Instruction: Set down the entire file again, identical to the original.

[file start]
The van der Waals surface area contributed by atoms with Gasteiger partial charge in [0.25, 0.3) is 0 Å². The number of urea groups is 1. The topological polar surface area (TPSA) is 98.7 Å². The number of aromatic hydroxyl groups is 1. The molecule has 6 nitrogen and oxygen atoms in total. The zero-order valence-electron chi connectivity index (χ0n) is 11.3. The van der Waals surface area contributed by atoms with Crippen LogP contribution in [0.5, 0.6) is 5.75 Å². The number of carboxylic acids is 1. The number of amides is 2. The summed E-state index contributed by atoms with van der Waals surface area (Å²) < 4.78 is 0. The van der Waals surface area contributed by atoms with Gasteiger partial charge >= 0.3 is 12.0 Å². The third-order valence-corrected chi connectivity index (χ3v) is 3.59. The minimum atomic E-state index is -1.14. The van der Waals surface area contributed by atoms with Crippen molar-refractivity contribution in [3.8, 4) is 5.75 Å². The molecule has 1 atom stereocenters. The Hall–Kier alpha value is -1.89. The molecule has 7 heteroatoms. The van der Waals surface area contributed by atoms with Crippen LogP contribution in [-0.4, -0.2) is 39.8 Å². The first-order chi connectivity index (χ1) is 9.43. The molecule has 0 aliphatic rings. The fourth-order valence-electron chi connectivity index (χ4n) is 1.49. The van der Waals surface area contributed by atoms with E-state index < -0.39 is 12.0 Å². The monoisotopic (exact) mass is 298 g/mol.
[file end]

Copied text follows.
The van der Waals surface area contributed by atoms with Gasteiger partial charge in [0.25, 0.3) is 0 Å². The number of urea groups is 1. The topological polar surface area (TPSA) is 98.7 Å². The number of aromatic hydroxyl groups is 1. The molecule has 6 nitrogen and oxygen atoms in total. The zero-order valence-electron chi connectivity index (χ0n) is 11.3. The van der Waals surface area contributed by atoms with Crippen LogP contribution in [0.5, 0.6) is 5.75 Å². The number of carboxylic acids is 1. The number of amides is 2. The summed E-state index contributed by atoms with van der Waals surface area (Å²) < 4.78 is 0. The van der Waals surface area contributed by atoms with Gasteiger partial charge >= 0.3 is 12.0 Å². The third-order valence-corrected chi connectivity index (χ3v) is 3.59. The minimum atomic E-state index is -1.14. The van der Waals surface area contributed by atoms with Crippen molar-refractivity contribution in [3.8, 4) is 5.75 Å². The molecule has 1 atom stereocenters. The Hall–Kier alpha value is -1.89. The molecule has 7 heteroatoms. The van der Waals surface area contributed by atoms with Crippen LogP contribution in [-0.4, -0.2) is 39.8 Å². The first-order chi connectivity index (χ1) is 9.43. The molecule has 0 aliphatic rings. The fourth-order valence-electron chi connectivity index (χ4n) is 1.49. The van der Waals surface area contributed by atoms with E-state index < -0.39 is 12.0 Å². The monoisotopic (exact) mass is 298 g/mol.